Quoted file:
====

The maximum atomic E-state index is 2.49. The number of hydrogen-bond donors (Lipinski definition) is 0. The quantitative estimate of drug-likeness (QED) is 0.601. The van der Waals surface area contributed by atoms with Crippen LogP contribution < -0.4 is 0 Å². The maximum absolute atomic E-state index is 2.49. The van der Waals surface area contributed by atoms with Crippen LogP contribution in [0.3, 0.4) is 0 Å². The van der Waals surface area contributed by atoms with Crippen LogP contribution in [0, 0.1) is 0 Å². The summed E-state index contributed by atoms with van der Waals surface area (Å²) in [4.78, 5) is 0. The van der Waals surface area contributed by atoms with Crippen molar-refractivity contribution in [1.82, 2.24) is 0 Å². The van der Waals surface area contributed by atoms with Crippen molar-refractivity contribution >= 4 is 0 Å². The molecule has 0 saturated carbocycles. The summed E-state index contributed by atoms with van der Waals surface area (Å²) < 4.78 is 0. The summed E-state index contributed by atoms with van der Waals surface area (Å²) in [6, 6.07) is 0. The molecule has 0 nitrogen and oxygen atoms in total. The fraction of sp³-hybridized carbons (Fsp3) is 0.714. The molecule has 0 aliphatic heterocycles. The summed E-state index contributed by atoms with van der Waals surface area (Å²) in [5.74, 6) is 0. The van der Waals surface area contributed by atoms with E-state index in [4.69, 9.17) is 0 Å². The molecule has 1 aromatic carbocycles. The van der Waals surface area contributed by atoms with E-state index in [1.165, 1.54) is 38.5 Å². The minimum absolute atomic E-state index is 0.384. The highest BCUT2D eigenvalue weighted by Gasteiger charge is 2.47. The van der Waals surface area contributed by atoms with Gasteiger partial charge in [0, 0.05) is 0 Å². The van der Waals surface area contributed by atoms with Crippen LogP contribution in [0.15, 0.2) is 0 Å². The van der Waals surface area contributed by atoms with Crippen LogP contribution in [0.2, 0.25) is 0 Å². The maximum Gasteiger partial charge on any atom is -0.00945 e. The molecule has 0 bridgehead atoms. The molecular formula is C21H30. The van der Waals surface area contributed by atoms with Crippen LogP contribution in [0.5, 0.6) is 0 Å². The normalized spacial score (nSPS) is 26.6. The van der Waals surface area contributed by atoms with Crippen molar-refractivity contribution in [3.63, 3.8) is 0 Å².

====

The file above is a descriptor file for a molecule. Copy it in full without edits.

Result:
The maximum atomic E-state index is 2.49. The number of hydrogen-bond donors (Lipinski definition) is 0. The quantitative estimate of drug-likeness (QED) is 0.601. The van der Waals surface area contributed by atoms with Crippen LogP contribution < -0.4 is 0 Å². The maximum absolute atomic E-state index is 2.49. The van der Waals surface area contributed by atoms with Crippen LogP contribution in [0.3, 0.4) is 0 Å². The van der Waals surface area contributed by atoms with Crippen LogP contribution in [0, 0.1) is 0 Å². The summed E-state index contributed by atoms with van der Waals surface area (Å²) in [4.78, 5) is 0. The van der Waals surface area contributed by atoms with Crippen molar-refractivity contribution in [1.82, 2.24) is 0 Å². The van der Waals surface area contributed by atoms with Crippen molar-refractivity contribution >= 4 is 0 Å². The molecule has 0 saturated carbocycles. The summed E-state index contributed by atoms with van der Waals surface area (Å²) < 4.78 is 0. The summed E-state index contributed by atoms with van der Waals surface area (Å²) in [6, 6.07) is 0. The molecule has 0 nitrogen and oxygen atoms in total. The fraction of sp³-hybridized carbons (Fsp3) is 0.714. The molecule has 0 aliphatic heterocycles. The summed E-state index contributed by atoms with van der Waals surface area (Å²) in [5.74, 6) is 0. The van der Waals surface area contributed by atoms with E-state index in [4.69, 9.17) is 0 Å². The molecule has 1 aromatic carbocycles. The van der Waals surface area contributed by atoms with E-state index in [1.165, 1.54) is 38.5 Å². The minimum absolute atomic E-state index is 0.384. The highest BCUT2D eigenvalue weighted by Gasteiger charge is 2.47. The van der Waals surface area contributed by atoms with Gasteiger partial charge in [0, 0.05) is 0 Å². The van der Waals surface area contributed by atoms with Crippen LogP contribution in [0.15, 0.2) is 0 Å². The van der Waals surface area contributed by atoms with Crippen LogP contribution in [0.2, 0.25) is 0 Å². The maximum Gasteiger partial charge on any atom is -0.00945 e. The molecule has 0 bridgehead atoms. The molecular formula is C21H30. The van der Waals surface area contributed by atoms with Crippen LogP contribution in [0.5, 0.6) is 0 Å². The normalized spacial score (nSPS) is 26.6. The van der Waals surface area contributed by atoms with Crippen molar-refractivity contribution in [3.63, 3.8) is 0 Å².